Sergei Rachmaninoff's Prelude in C-sharp minor (Russian: Прелюдия, romanized: Prelyudiya), Op. 3, No. 2, is one of the composer's most famous compositions. Part of a set of five piano pieces titled Morceaux de fantaisie, it is a 62-bar prelude in ternary (ABA) form. It is also known as The Bells of Moscow since the introduction seems to reproduce the Kremlin's most solemn carillon chimes.
Rachmaninoff later published 23 more preludes to complete a set of 24 preludes covering all the major and minor keys, to emulate earlier sets by Chopin, Alkan, Scriabin and others.
10 Preludes, Op. 23
In 1901, Rachmaninoff wrote his Prelude in G minor. This was not published until he had completed nine more preludes in 1903, the set of 10 becoming his Op. 23. These were all in different keys, none of which was C♯ minor, but it is not known whether he fully intended by this time to eventually complete the full complement of 24 preludes in different keys, to emulate earlier examples by Bach, Chopin, Alkan, Scriabin and others. There is nothing to suggest this intention from the order of the keys: F♯ minor, B♭ major, D minor, D major, G minor, E♭ major, C minor, A♭ major, E♭ minor, and G♭ major.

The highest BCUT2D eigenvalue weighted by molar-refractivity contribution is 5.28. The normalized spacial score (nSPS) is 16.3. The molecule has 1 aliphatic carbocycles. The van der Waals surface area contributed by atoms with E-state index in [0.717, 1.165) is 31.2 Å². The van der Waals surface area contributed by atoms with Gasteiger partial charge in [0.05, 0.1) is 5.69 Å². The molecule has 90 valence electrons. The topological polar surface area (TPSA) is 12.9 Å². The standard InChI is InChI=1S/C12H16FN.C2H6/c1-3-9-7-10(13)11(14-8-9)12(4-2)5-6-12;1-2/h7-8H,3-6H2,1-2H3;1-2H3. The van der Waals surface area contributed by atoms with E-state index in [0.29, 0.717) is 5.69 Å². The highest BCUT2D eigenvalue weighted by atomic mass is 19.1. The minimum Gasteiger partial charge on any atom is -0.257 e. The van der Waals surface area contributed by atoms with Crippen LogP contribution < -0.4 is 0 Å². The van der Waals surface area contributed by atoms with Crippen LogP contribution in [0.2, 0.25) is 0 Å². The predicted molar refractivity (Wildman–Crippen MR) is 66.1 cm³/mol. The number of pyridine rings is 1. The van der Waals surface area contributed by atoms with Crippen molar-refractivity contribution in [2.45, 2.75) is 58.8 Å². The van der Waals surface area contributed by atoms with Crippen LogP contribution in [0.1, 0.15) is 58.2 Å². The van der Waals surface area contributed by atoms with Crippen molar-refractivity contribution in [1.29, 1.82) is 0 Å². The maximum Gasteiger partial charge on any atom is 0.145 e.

In this set, there are three pairs of parallel keys (D, E♭, and F♯/G♭ minor/major) and three pairs of relative keys (B♭ major/G minor, E♭ major/C minor, and E♭ minor/G♭ major), the remaining prelude (A♭ major) satisfying neither criterion. However, by choosing 11 different keys for his first 11 published preludes, he was at least keeping his options open.
13 Preludes, Op. 32
Main article: Preludes, Op. 32 (Rachmaninoff)
By 1910 Rachmaninoff had definitely decided to complete the set of 24, publishing 13 preludes, Op. 32, covering the remaining 13 keys: C major, B♭ minor, E major, E minor, G major, F minor, F major, A minor, A major, B minor, B major, G♯ minor, and D♭ major.
This set contains four pairs of parallel keys (E, F, A, and B major/minor) and four pairs of relative keys (B major/G♯ minor, C major/A minor, E minor/G major, and B♭ minor/D♭ major).
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